For eleven years now, this convention, sponsored by the French Foundation IPSEN, has presented the scientific community with top-level scientific discussion. This year’s theme was centered around the biology of RNA.
The conference was opened by Elizabeth Blackburn (Nobel prizewinner for Physiology or Medicine in 2009) and included presentations from speakers Venki Ramakrishnan (Nobel prizewinner of Chemistry 2009), Gary Ruvkun (Lasker 2008), and French-born scientist Emmanuelle Charpentier (Co-discoverer of CRISPR-Cas9 technology). Several important advancements were presented throughout the duration of the event including the discovery of a new subclass of RNA “Downstream of Human Genes”, or DoGs, by Joan Steitz (Yale), and a discussion of the role of satellite RNAs by Inder Verma (Salk).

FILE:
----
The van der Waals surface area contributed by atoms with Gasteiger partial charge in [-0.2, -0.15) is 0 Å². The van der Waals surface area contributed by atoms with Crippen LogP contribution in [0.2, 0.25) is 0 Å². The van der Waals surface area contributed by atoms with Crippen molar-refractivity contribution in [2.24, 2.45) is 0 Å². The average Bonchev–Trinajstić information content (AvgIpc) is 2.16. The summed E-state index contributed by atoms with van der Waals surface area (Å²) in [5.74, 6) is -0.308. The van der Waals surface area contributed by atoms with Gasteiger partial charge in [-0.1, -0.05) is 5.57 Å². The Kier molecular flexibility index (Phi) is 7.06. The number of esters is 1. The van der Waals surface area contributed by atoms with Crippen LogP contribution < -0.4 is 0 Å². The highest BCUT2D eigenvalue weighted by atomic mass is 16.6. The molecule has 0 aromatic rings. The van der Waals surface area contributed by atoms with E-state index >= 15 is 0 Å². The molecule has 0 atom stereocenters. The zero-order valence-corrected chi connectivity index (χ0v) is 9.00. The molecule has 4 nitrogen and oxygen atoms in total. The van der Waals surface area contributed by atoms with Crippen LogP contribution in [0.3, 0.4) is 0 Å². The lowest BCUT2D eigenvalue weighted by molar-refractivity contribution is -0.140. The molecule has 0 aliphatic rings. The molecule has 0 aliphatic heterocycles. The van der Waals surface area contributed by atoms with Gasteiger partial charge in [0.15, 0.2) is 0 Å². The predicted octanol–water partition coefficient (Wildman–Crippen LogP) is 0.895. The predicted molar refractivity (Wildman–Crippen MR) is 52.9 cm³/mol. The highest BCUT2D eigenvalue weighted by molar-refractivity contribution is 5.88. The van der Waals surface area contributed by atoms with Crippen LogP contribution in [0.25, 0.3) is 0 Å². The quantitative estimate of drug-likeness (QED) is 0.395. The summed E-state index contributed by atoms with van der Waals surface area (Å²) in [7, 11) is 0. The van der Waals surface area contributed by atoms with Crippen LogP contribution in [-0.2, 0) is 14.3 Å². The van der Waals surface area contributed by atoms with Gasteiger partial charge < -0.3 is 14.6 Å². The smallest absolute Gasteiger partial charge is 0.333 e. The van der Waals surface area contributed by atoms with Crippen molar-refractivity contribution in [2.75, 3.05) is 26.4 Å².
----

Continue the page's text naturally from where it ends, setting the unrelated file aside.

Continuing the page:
The symposium paid witness to a particular explosion of work in the field of structural biology, made possible by the recent progress in cryo-electron microscopy. It was precisely this powerful tool, amongst others, that enabled V. Ramakrishnan to determine the structure of the ribosome, Kiyoshi Nagai (also from Cambridge, UK) to determine the structure of the spliceosome (Three publications in Nature since 2016), and Dinshaw Patel (Memorial Sloan Kettering, New York) to refine the mechanism of action of CRISPR-Cas9 (Cell 2016).